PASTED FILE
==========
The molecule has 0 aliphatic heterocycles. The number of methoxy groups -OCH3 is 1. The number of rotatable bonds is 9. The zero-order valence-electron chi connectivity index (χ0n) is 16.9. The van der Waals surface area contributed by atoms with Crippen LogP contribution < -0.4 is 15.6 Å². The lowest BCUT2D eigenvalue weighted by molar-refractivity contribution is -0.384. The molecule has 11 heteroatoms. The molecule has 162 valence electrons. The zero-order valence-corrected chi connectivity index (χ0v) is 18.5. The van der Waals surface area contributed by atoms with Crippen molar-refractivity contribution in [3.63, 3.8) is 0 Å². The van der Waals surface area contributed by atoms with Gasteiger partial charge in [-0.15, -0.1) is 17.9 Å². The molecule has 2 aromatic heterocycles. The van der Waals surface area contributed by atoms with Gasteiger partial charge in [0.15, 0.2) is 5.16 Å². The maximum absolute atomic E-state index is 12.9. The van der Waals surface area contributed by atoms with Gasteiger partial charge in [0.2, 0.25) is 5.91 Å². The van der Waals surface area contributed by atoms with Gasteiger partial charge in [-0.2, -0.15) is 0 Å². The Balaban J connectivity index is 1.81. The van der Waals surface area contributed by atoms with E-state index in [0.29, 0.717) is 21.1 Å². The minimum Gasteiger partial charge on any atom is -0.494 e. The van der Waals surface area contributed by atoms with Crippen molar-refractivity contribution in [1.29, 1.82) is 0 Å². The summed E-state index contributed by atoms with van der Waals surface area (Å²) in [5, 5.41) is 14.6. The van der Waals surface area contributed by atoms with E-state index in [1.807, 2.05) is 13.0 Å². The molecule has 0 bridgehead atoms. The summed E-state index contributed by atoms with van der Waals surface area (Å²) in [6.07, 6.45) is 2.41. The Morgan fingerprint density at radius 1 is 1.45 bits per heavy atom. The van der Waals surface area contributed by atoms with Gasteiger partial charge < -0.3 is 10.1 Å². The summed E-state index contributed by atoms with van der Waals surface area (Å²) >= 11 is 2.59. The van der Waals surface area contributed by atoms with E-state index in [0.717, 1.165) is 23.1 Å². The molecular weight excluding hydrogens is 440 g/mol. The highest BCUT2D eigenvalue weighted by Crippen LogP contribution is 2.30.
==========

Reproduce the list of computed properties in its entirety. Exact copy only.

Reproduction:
The molecule has 0 aliphatic heterocycles. The number of methoxy groups -OCH3 is 1. The number of rotatable bonds is 9. The zero-order valence-electron chi connectivity index (χ0n) is 16.9. The van der Waals surface area contributed by atoms with Crippen LogP contribution < -0.4 is 15.6 Å². The lowest BCUT2D eigenvalue weighted by molar-refractivity contribution is -0.384. The molecule has 11 heteroatoms. The molecule has 162 valence electrons. The zero-order valence-corrected chi connectivity index (χ0v) is 18.5. The van der Waals surface area contributed by atoms with Crippen molar-refractivity contribution in [3.63, 3.8) is 0 Å². The van der Waals surface area contributed by atoms with Gasteiger partial charge in [-0.15, -0.1) is 17.9 Å². The molecule has 2 aromatic heterocycles. The van der Waals surface area contributed by atoms with Gasteiger partial charge in [0.15, 0.2) is 5.16 Å². The maximum absolute atomic E-state index is 12.9. The van der Waals surface area contributed by atoms with Gasteiger partial charge in [0.2, 0.25) is 5.91 Å². The van der Waals surface area contributed by atoms with Gasteiger partial charge in [-0.2, -0.15) is 0 Å². The Balaban J connectivity index is 1.81. The van der Waals surface area contributed by atoms with E-state index in [0.29, 0.717) is 21.1 Å². The minimum Gasteiger partial charge on any atom is -0.494 e. The van der Waals surface area contributed by atoms with Crippen molar-refractivity contribution in [1.29, 1.82) is 0 Å². The summed E-state index contributed by atoms with van der Waals surface area (Å²) in [5, 5.41) is 14.6. The van der Waals surface area contributed by atoms with E-state index in [1.807, 2.05) is 13.0 Å². The molecule has 0 bridgehead atoms. The summed E-state index contributed by atoms with van der Waals surface area (Å²) in [6.07, 6.45) is 2.41. The Morgan fingerprint density at radius 1 is 1.45 bits per heavy atom. The van der Waals surface area contributed by atoms with Gasteiger partial charge < -0.3 is 10.1 Å². The summed E-state index contributed by atoms with van der Waals surface area (Å²) >= 11 is 2.59. The van der Waals surface area contributed by atoms with E-state index in [0.717, 1.165) is 23.1 Å². The molecular weight excluding hydrogens is 440 g/mol. The highest BCUT2D eigenvalue weighted by Crippen LogP contribution is 2.30.